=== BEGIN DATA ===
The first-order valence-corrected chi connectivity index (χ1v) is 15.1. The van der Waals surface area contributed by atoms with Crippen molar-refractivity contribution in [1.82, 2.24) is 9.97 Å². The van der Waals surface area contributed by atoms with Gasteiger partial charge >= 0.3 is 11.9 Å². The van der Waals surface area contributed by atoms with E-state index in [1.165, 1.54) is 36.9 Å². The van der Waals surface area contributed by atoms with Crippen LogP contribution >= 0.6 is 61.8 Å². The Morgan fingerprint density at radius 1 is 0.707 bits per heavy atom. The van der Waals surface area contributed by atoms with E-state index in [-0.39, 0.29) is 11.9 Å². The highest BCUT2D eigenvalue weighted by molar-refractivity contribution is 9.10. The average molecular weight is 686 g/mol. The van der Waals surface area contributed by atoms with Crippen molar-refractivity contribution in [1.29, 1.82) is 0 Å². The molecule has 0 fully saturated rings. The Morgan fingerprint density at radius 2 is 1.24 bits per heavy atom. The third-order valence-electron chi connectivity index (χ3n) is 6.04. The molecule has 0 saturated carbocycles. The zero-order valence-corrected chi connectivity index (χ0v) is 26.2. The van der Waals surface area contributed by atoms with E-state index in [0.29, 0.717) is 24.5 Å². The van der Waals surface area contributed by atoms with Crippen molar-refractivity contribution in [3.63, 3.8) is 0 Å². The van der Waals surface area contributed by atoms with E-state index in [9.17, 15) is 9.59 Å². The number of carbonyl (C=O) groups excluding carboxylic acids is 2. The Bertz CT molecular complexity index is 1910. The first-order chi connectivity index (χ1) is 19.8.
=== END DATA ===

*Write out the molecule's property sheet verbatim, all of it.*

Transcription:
The first-order valence-corrected chi connectivity index (χ1v) is 15.1. The van der Waals surface area contributed by atoms with Crippen molar-refractivity contribution in [1.82, 2.24) is 9.97 Å². The van der Waals surface area contributed by atoms with Gasteiger partial charge >= 0.3 is 11.9 Å². The van der Waals surface area contributed by atoms with E-state index in [1.165, 1.54) is 36.9 Å². The van der Waals surface area contributed by atoms with Crippen LogP contribution >= 0.6 is 61.8 Å². The Morgan fingerprint density at radius 1 is 0.707 bits per heavy atom. The van der Waals surface area contributed by atoms with E-state index in [-0.39, 0.29) is 11.9 Å². The highest BCUT2D eigenvalue weighted by molar-refractivity contribution is 9.10. The average molecular weight is 686 g/mol. The van der Waals surface area contributed by atoms with Crippen molar-refractivity contribution in [1.29, 1.82) is 0 Å². The molecule has 0 fully saturated rings. The Morgan fingerprint density at radius 2 is 1.24 bits per heavy atom. The third-order valence-electron chi connectivity index (χ3n) is 6.04. The molecule has 0 saturated carbocycles. The zero-order valence-corrected chi connectivity index (χ0v) is 26.2. The van der Waals surface area contributed by atoms with E-state index in [0.29, 0.717) is 24.5 Å². The van der Waals surface area contributed by atoms with Crippen molar-refractivity contribution in [3.63, 3.8) is 0 Å². The van der Waals surface area contributed by atoms with E-state index in [9.17, 15) is 9.59 Å². The number of carbonyl (C=O) groups excluding carboxylic acids is 2. The Bertz CT molecular complexity index is 1910. The first-order chi connectivity index (χ1) is 19.8.